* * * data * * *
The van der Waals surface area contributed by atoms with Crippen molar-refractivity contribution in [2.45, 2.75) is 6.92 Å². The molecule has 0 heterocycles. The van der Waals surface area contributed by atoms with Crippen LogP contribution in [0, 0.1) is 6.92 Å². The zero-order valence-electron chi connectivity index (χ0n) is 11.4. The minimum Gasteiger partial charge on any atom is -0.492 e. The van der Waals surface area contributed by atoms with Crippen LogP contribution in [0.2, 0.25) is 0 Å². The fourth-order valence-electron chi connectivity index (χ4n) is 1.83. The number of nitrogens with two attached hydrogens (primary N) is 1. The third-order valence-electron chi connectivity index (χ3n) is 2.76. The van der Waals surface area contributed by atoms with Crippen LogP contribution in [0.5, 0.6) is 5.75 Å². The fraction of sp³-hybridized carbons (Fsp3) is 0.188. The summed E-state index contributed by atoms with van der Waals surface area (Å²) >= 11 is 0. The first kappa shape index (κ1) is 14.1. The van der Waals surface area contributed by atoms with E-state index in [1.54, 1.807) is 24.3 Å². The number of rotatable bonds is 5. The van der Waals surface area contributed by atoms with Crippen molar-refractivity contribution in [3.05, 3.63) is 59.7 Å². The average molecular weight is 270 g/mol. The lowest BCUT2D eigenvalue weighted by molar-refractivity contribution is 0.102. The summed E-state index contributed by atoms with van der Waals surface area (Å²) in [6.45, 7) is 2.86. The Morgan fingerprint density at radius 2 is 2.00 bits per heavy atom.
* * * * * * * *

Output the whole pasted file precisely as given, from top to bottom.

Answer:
The van der Waals surface area contributed by atoms with Crippen molar-refractivity contribution in [2.45, 2.75) is 6.92 Å². The molecule has 0 heterocycles. The van der Waals surface area contributed by atoms with Crippen LogP contribution in [0, 0.1) is 6.92 Å². The zero-order valence-electron chi connectivity index (χ0n) is 11.4. The minimum Gasteiger partial charge on any atom is -0.492 e. The van der Waals surface area contributed by atoms with Crippen LogP contribution in [0.2, 0.25) is 0 Å². The fourth-order valence-electron chi connectivity index (χ4n) is 1.83. The number of nitrogens with two attached hydrogens (primary N) is 1. The third-order valence-electron chi connectivity index (χ3n) is 2.76. The van der Waals surface area contributed by atoms with Crippen LogP contribution in [0.5, 0.6) is 5.75 Å². The fraction of sp³-hybridized carbons (Fsp3) is 0.188. The summed E-state index contributed by atoms with van der Waals surface area (Å²) >= 11 is 0. The first kappa shape index (κ1) is 14.1. The van der Waals surface area contributed by atoms with E-state index in [1.54, 1.807) is 24.3 Å². The number of rotatable bonds is 5. The van der Waals surface area contributed by atoms with Crippen molar-refractivity contribution in [3.05, 3.63) is 59.7 Å². The average molecular weight is 270 g/mol. The lowest BCUT2D eigenvalue weighted by molar-refractivity contribution is 0.102. The summed E-state index contributed by atoms with van der Waals surface area (Å²) in [6.45, 7) is 2.86. The Morgan fingerprint density at radius 2 is 2.00 bits per heavy atom.